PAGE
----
I thought I’d write down some notes in case I ever want to come back to this.
Basically I had to do a restore from backup the other day. I had backups but they were a little dated and I wondered if there was a better way that swapping round all my disks to do a local backup.
We’ve got a pretty quick internet connection and I have some connections through work so I can play with things a bit more than most people might be able to.
I was looking at using my Raspberry Pi to act as the file server. I haven’t got around to this yet because I have better things to do than mess around with computers when I’m at home.
But I thought this is still flawed, what I really want is a remote backup and for it to be done with Time Machine, because hey – that works great!
It solves several things for me – any local external usb storage takes up valuable ports, desktop space, opportunities for other things to be stored on the drive… also, if you have a catastrophe – the disks are still on site!
What I like to do is have my work machine and my home machine and have them have backups of eachother’s files.
So here’s a solution, it’s not perfect but it does work.
Take advantage of the magic of SSH tunnels.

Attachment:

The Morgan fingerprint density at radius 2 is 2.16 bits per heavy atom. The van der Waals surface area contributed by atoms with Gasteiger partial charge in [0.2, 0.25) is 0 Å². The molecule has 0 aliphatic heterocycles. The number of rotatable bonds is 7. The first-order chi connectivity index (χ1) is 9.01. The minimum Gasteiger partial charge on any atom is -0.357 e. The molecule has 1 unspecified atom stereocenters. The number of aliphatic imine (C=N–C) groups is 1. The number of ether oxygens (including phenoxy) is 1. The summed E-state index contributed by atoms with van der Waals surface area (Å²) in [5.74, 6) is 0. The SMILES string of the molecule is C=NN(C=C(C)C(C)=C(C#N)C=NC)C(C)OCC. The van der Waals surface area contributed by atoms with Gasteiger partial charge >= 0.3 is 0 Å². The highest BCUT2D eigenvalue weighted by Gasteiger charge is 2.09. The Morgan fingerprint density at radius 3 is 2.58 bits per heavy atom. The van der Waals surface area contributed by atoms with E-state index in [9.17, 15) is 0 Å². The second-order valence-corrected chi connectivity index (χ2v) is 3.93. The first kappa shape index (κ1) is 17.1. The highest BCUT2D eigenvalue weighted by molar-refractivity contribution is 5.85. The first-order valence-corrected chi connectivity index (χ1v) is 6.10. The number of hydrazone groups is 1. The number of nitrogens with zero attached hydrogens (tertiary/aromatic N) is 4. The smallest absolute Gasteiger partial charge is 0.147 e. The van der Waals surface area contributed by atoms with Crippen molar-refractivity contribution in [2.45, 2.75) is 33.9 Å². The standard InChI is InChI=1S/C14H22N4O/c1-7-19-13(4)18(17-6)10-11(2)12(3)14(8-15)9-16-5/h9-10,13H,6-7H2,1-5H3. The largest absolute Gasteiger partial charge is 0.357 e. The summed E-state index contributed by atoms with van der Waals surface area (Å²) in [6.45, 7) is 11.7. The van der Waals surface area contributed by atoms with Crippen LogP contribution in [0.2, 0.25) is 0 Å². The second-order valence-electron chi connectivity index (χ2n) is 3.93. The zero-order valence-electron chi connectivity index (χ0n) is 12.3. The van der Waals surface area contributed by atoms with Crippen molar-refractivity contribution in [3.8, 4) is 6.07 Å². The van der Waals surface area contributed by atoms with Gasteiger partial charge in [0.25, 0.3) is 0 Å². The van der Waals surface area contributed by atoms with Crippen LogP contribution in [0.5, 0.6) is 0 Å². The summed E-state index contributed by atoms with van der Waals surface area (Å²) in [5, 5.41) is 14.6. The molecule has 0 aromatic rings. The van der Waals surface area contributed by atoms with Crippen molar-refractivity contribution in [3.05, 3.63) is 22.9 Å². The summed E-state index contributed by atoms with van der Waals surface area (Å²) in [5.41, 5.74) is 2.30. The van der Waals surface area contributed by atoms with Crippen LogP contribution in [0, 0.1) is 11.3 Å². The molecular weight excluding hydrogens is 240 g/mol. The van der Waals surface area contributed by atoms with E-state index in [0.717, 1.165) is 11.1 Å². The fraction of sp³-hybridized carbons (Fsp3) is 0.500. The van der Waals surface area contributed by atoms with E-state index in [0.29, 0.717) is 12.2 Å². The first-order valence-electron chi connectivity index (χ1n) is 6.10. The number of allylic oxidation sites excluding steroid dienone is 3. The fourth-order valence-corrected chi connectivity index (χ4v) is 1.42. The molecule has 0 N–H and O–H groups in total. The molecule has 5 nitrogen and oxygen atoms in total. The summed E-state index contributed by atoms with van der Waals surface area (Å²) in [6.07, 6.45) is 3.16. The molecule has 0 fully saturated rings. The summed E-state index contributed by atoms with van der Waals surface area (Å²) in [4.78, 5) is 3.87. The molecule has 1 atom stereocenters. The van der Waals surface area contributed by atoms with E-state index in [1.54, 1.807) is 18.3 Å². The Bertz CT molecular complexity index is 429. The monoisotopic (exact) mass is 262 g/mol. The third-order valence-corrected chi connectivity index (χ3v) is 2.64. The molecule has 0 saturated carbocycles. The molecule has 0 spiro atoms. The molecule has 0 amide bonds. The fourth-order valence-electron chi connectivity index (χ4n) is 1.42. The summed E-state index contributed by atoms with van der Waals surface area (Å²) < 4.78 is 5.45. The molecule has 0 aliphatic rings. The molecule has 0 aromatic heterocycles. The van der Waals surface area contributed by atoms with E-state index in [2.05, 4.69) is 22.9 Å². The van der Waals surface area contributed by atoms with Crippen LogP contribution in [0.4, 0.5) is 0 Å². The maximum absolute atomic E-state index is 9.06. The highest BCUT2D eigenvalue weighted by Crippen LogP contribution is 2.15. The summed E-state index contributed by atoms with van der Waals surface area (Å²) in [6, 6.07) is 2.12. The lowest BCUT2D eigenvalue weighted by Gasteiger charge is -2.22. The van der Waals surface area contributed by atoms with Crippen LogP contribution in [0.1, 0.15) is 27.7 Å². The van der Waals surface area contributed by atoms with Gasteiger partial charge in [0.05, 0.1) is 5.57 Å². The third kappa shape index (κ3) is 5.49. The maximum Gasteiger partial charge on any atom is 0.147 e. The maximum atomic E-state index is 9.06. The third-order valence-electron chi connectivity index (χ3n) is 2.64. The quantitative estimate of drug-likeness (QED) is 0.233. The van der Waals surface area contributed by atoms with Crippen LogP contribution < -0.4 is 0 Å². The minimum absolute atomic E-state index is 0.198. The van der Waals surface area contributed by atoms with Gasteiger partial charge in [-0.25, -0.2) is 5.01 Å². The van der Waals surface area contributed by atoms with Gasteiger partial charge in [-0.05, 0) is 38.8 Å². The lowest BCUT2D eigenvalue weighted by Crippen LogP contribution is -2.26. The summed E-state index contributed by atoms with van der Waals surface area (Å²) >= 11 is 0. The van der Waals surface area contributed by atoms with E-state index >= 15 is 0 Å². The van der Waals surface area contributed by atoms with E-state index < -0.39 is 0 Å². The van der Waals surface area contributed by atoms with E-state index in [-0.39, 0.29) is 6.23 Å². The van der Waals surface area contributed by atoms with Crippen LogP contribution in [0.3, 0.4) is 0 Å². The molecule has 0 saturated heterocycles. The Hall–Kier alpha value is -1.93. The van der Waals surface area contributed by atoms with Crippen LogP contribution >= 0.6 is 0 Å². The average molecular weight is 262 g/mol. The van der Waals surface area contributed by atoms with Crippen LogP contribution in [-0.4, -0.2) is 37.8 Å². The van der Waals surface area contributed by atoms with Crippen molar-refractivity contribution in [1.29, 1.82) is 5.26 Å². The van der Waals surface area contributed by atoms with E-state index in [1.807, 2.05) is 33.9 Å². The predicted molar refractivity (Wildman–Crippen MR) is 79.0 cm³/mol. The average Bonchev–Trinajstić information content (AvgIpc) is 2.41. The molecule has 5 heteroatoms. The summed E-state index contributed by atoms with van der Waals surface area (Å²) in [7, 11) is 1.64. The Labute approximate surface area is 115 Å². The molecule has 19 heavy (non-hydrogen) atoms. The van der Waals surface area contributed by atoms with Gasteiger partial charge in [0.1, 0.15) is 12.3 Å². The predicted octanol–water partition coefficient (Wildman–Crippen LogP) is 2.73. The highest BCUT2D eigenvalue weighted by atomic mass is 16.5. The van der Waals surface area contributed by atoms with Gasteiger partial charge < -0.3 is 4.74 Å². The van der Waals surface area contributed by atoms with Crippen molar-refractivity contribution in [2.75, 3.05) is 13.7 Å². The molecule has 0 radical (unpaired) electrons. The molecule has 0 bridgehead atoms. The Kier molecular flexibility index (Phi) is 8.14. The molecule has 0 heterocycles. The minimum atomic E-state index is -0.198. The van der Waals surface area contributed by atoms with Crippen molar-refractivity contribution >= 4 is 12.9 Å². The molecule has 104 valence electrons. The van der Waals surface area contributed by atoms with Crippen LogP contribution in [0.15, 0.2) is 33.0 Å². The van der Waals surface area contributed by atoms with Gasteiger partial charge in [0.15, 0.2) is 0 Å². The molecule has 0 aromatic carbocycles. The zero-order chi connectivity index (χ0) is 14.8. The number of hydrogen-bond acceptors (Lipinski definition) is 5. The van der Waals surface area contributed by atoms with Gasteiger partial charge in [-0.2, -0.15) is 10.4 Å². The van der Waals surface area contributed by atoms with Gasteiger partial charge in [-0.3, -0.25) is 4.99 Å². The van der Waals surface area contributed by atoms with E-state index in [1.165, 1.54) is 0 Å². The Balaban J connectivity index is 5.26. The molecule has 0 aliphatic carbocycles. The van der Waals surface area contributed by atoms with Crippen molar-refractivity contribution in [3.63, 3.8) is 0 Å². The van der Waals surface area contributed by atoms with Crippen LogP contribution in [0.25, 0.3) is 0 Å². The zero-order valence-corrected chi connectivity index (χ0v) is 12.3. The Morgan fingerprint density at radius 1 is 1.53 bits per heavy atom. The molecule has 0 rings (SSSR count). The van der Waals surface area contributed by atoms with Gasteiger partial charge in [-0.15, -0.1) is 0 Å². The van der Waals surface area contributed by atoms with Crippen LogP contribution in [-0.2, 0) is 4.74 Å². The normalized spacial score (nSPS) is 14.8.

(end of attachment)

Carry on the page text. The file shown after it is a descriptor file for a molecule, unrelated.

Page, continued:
OK they are a bit scary on the face of it. But they get you around so many of the restrictions that the big bad scary Internet places on us.
Basically things are pretty much walled off only to work on the local network because it’s known and safe(r), yeah that’s another story but run with me there.
So here’s the magic line:
sudo ssh hostname -l username -L 22:127.0.0.1:548
Basically, take the stuff that goes through port 548 that’s on the ‘hostname’ server and use the localhost port 22 address for it instead.
Port 548 is for AFP/Apple Filing Protocol and is basically what Time Machine likes for doing its stuff on a network.
The Server End
Once you’ve got this round your head, you can set up your file server. I was just testing this out so I fired up an Ubuntu VM and followed this article.
Note in scope here: Being able to access your server from your home network. You need something that’s publically accessible really.
To get it to work on your Mac, make sure your magic SSH tunnel is in place, check you can mount the network drive by pointing at afp://127.0.0.1:22, get your password right etc. Then go into Time Machine preferences and add the disk.
Boom you are done, or you’d think right?
Turns out there’s a little more. Now you are doing something odd, Time Machine doesn’t expect you to be mounting an AFP share through a weird port so when it stores the password to access it in future it doesn’t quite store the correct address to use. So you need to go into Keychain Access and under the System Keychain you’ll see a Time Machine Password, just edit the “Where” field in there to include “:22″ at the end of the URL and when Time Machine next runs it’ll run over the Internet to your share.
Bonus HFS+ Round
Follow steps 2 and 3 on this page to use the drive attached to your VM on a HFS+ partition, that way if you ever have to restore just bring the drive home and it’ll be so much quicker as you can mount the drive locally rather than wait for all those bits to move over the series of tubes.